Can You Afford To Have A Baby?
The tiny shoes, the adorable onesies, the pastel-colored nursery– these are the images that usually come to mind when you get pregnant.
But what if your road to pregnancy is filled with infertility treatments, adoption forms and other issues? Suddenly the only images that come to mind are massive bills and complicated loan forms.
While a baby can be life’s greatest gift, it can also come with a hefty price tag. How big of a price tag?
That’s how it’s been for Kate Henderson, currently 24 weeks pregnant with her second child. While her insurance policy covered all but $7,000 of the IVF costs for her first child, the policy she has now doesn’t cover infertility treatments.
Unfortunately, Henderson and her husband didn’t realize this until they’d already started the process of having their second child. To pay for the process, they took out $20,000 in loans—$15,000 from a personal loan at 10% interest and the rest on a credit card.
Her story isn’t unique. Couples unable to have a baby the old-fashioned way face this choice every day. So if you want to get pregnant, how much does it cost?
One round of IVF costs around $11,500 per session, and it usually takes around three sessions for women under 35 to get pregnant, and between three and six for women over 35. That means couples are paying about $30,000 or more if they use IVF to conceive.
Some insurance plans cover IVF, but this is something you need to verify beforehand or, like Henderson, you might end up with an expensive surprise.
Many people advocate for adoption instead of pursuing costly fertility treatments. What these people fail to realize is that adoption can be as expensive as a few rounds of IVF.
Adopting from the foster system may be relatively affordable (less than $1,000), but private adoption in the U.S. can cost up to $30,000, according to the Independent Adoption Center.
International adoptions are often less expensive, ranging from $11,000 to $23,000 depending on from where you adopt.
There are two types of surrogacy: traditional and gestational. Traditional surrogacy involves using the sperm from one of the parents and the egg of the surrogate. Gestational surrogacy uses the egg from the mother and sperm from the father; the surrogate simply carries the baby to term.
Surrogacy is one of the most expensive options for couples looking to have a child. The average costs range between $80,000 and $120,000, making the process a last resort for many infertile couples.
The actual act of giving birth can cost, on average, $9,600 for a vaginal birth and $15,800 for a C-section.
Unfortunately, maternal care and giving birth may not be covered if you have an individual insurance plan that was grandfathered in. You may also find yourself paying for these costs personally if you have a high-deductible policy.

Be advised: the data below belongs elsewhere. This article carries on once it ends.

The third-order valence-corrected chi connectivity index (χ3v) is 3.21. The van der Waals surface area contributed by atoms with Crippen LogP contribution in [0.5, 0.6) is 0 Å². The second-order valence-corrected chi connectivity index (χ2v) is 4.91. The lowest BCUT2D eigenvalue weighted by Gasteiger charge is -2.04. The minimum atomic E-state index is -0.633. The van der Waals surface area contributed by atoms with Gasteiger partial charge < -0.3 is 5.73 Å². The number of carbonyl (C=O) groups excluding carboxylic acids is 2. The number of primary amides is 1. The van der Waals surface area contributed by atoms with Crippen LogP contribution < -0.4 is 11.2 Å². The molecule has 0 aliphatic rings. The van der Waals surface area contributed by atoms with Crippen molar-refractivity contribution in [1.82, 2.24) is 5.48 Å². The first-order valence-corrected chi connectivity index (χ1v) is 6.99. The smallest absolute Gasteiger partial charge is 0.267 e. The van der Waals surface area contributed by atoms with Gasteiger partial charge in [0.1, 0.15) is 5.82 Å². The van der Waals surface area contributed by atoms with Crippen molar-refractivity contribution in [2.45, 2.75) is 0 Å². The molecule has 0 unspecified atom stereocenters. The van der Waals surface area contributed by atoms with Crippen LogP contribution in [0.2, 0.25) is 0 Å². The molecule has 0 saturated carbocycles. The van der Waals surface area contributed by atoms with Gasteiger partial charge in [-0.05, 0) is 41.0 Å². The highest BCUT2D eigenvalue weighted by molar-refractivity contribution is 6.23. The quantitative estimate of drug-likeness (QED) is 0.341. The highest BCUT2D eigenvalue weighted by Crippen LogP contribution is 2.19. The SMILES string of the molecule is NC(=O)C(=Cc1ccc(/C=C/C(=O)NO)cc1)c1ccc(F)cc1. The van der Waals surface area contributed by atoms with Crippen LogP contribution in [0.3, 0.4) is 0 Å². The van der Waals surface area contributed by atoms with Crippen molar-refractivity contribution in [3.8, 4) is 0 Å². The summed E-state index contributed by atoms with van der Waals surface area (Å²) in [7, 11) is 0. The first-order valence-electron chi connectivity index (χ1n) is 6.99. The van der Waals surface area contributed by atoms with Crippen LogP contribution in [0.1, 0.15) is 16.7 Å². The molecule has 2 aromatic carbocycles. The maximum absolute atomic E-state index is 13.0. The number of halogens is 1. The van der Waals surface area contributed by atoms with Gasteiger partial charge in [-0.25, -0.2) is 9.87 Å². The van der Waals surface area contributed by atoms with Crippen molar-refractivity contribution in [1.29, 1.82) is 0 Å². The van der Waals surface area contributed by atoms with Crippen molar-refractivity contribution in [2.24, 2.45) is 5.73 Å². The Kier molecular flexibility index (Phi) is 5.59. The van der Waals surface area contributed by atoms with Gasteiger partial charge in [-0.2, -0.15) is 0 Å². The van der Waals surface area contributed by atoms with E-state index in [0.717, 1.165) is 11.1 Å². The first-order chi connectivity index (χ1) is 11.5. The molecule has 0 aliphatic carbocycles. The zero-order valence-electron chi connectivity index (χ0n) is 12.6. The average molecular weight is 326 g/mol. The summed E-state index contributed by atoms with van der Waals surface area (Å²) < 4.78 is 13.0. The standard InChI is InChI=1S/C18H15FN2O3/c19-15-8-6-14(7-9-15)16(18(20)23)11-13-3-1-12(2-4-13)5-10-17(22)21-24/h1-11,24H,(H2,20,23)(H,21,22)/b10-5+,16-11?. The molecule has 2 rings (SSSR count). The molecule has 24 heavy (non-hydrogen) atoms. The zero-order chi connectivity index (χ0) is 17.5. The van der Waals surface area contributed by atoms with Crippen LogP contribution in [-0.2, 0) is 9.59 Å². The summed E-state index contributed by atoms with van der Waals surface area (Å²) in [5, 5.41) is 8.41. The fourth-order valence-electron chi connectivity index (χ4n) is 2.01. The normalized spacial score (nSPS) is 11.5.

Egg freezing has become more of a mainstream option for single women hoping to plan ahead for pregnancy. Unfortunately, the cost remains high.
According to the University of Southern California Fertility center, retrieving the eggs initially costs about $10,000 with an additional $500 in annual storage costs. Thawing the eggs costs another $5,000.
How people can plan ahead
If you’re struggling with infertility, you have at least one advantage in the process: You can plan ahead for pregnancy. You can set aside money tax-free that you can use for your treatments if you have an insurance plan that comes with a Health Savings Plan or Flex Spending Plan.
An HSA has no expiration date, so if you don’t end up using all the money for infertility treatments, you can use it for other medical, dental or vision expenses. An FSA doesn’t allow you to roll money over to the next year, so you have to do the math to make sure you don’t lose money or pay too much out of pocket to taxes.
You can set up an HSA or FSA through your insurance plan. Talk to your HR department about setting one up and setting up automatic transfers from your paycheck.
Before you start the treatments, you should also see what kind of insurance plan you have, what they cover and what your other options are. It may be worthwhile to change your insurance policy before trying to get pregnant. Unless you have a special circumstance, you’ll have to wait until open enrollment in the fall to change your policy.
Some infertility doctors may also allow you to pay in installments. They may even be willing to negotiate if you ask. Women like Henderson who don’t have the cash for fertility treatments may also be able to take out a personal loan from a bank or put the treatments on a credit card.
But no matter how much you plan ahead, Henderson said, “You’ll never really be ready.”
“The cost of infertility is scary,” she said. “You have to know that this is what you want and confidently make the lifestyle changes necessary to make it happen.”